Sinn Fein members know who murdered my father, claims prison officer's son
THE son of a prison officer murdered 30 years ago has called on Sinn Fein president Gerry Adams to "take responsibility" for the actions of the IRA.
He believes senior members of Sinn Fein know who was responsible for the killing.
Brian Stack was chief prison officer at Portlaoise jail when he was shot in the back of the neck as he left a boxing match on the South Circular Road in Dublin on March 25, 1983.
Mr Stack was left paralysed and brain-damaged following the attack and died of his injuries 18 months later, aged 47.
Speaking to the Irish Independent before he attended a private meeting with Mr Adams at Leinster House, his son, Austin Stack, said the family "won't rest" until they find out who carried out the attack.
"We're looking for the movement, which he (Adams) has very strong contacts with, to take responsibility for their actions.
"We've all embraced the peace process, but for it to move on to the next level we would ask that they take account of the victims that never had answers," he said.
Asked if he believes Mr Adams was a senior IRA figure at the time of the murder, he said: "It's widely reported that he was and he's not in the position he's in by being a shrinking violet.
"I believe that he may know who is responsible for my father's death. I definitely believe people within his organisation know and people that are sitting around the parliamentary party with him know, both North and South."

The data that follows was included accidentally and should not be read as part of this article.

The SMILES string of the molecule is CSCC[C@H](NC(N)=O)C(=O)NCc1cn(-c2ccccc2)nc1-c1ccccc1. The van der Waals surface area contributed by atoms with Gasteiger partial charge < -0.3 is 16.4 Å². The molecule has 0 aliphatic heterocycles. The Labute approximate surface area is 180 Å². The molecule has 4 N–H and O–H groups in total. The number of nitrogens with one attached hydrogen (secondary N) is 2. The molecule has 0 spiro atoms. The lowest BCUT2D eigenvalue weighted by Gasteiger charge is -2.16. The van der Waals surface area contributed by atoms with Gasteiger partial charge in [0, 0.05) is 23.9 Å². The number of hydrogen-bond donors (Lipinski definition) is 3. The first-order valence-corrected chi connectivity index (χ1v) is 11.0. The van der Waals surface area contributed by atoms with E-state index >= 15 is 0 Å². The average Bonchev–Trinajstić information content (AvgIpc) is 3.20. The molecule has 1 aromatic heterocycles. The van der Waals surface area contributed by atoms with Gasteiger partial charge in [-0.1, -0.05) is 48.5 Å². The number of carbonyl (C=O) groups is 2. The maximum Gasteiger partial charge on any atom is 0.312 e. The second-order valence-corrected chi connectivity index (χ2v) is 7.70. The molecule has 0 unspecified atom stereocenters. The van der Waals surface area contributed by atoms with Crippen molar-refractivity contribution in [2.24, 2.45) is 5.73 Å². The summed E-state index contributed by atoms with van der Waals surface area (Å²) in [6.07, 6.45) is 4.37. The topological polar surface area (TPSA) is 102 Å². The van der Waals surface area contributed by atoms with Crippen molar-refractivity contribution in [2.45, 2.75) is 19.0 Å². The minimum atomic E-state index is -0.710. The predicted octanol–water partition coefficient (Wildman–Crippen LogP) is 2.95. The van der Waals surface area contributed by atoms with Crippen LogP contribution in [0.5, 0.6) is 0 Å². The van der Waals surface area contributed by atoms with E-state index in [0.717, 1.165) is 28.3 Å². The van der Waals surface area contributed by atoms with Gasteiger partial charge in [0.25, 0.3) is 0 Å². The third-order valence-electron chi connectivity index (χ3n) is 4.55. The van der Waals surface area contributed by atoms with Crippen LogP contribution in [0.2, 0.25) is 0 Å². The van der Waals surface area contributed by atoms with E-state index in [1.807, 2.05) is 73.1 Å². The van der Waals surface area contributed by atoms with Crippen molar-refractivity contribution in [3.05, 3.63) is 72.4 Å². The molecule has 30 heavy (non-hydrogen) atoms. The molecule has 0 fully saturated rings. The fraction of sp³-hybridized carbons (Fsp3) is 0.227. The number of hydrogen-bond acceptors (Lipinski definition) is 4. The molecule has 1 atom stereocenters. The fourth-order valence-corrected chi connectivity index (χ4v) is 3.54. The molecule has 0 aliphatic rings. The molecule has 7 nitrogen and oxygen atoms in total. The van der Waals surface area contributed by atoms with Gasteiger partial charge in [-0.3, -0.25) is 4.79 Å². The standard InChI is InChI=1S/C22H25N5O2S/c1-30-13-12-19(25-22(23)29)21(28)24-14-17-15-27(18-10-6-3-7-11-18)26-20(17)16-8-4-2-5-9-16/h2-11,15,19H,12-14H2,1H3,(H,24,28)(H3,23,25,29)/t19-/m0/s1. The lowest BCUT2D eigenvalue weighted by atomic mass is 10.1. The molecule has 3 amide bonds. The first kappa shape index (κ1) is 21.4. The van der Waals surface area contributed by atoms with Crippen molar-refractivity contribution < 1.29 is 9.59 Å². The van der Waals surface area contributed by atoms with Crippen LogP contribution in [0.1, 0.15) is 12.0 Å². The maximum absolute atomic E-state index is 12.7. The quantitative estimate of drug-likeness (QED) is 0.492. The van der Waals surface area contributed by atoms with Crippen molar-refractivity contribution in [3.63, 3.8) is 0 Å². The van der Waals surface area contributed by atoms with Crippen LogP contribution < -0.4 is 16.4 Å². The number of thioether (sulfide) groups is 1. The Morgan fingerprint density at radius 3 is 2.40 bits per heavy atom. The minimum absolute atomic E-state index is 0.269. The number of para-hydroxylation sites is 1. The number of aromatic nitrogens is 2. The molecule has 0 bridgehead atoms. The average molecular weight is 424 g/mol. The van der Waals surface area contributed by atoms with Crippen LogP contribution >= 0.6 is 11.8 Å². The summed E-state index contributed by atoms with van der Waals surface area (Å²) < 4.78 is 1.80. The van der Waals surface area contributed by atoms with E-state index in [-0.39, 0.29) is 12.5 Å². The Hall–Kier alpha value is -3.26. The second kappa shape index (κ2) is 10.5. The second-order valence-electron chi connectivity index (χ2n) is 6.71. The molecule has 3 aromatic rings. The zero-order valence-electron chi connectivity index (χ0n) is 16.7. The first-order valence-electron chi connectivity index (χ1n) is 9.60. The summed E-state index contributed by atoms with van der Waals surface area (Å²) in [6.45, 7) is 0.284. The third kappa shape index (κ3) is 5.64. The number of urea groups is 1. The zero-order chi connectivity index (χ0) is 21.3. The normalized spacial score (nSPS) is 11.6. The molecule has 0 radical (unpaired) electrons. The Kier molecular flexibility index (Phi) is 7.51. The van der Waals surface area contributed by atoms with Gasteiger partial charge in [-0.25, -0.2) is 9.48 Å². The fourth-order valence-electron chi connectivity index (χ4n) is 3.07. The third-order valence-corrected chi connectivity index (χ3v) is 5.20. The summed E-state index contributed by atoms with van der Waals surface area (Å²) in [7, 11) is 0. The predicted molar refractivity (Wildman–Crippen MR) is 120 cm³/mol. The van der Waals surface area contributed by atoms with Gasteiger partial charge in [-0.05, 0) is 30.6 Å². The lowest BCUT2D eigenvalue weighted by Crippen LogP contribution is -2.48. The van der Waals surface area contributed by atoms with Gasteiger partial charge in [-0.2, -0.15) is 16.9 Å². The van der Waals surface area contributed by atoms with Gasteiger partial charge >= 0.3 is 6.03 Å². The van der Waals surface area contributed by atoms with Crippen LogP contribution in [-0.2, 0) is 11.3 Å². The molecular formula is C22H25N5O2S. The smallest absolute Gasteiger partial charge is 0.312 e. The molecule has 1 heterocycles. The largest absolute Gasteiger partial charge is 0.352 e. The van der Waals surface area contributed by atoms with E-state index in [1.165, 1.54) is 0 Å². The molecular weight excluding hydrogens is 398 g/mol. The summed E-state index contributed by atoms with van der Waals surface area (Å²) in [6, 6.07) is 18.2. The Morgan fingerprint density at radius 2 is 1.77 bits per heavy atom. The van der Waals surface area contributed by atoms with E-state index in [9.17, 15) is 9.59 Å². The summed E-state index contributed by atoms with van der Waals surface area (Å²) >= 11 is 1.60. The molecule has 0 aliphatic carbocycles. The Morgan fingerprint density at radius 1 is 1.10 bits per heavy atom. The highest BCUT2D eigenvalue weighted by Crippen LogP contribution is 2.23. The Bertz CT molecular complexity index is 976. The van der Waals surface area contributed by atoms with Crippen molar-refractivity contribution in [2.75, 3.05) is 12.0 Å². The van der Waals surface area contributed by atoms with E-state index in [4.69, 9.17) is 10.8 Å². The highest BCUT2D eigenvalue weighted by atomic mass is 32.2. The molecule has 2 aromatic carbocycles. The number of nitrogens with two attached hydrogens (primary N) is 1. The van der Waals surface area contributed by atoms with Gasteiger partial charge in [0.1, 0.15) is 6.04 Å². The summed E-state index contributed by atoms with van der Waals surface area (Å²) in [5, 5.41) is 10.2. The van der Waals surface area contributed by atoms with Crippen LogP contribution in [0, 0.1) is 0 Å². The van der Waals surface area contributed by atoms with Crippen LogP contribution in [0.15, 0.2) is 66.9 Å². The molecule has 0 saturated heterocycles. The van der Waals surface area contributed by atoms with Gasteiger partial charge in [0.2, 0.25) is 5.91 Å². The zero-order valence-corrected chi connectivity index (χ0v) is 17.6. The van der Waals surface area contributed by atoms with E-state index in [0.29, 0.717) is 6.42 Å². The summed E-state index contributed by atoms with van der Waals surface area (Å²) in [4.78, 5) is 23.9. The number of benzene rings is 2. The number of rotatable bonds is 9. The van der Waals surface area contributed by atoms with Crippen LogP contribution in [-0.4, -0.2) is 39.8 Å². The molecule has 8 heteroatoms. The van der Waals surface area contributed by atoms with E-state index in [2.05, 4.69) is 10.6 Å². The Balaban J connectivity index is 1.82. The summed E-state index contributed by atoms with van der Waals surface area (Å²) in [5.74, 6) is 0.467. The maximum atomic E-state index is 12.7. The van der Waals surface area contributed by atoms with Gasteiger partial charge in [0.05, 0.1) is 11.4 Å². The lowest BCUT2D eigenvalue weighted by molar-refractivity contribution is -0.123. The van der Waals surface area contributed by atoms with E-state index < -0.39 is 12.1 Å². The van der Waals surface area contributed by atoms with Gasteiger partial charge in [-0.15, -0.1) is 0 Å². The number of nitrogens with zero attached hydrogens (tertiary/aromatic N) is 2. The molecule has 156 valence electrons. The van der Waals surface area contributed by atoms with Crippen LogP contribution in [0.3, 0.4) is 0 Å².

The Louth TD has always denied being an IRA member and said it would be "remiss of me" to raise expectations that he or the Sinn Fein leadership could resolve matters for the family.
The initial garda investigation focused in particular on members of the Provisional IRA as the maximum-security prison at Portlaoise housed many Republican activists at the time.
He described the meeting as "productive" and said Mr Adams had agreed to "reflect on things", adding that both sides would meet again within the next month.
"Deputy Adams has agreed to help us in any way he can. We asked him to see what he could do within the confines of people he may know and contacts he may have to see if there was any way he could get us some answers.
"Nobody made any promises but Deputy Adams did agree to take on board what we had said. We felt he was genuine."
In a statement following the meeting, Mr Adams expressed his condolences for the family's loss and said he would "reflect" on what was said.
"Like many families, they are looking for closure and have borne their bereavement with great courage."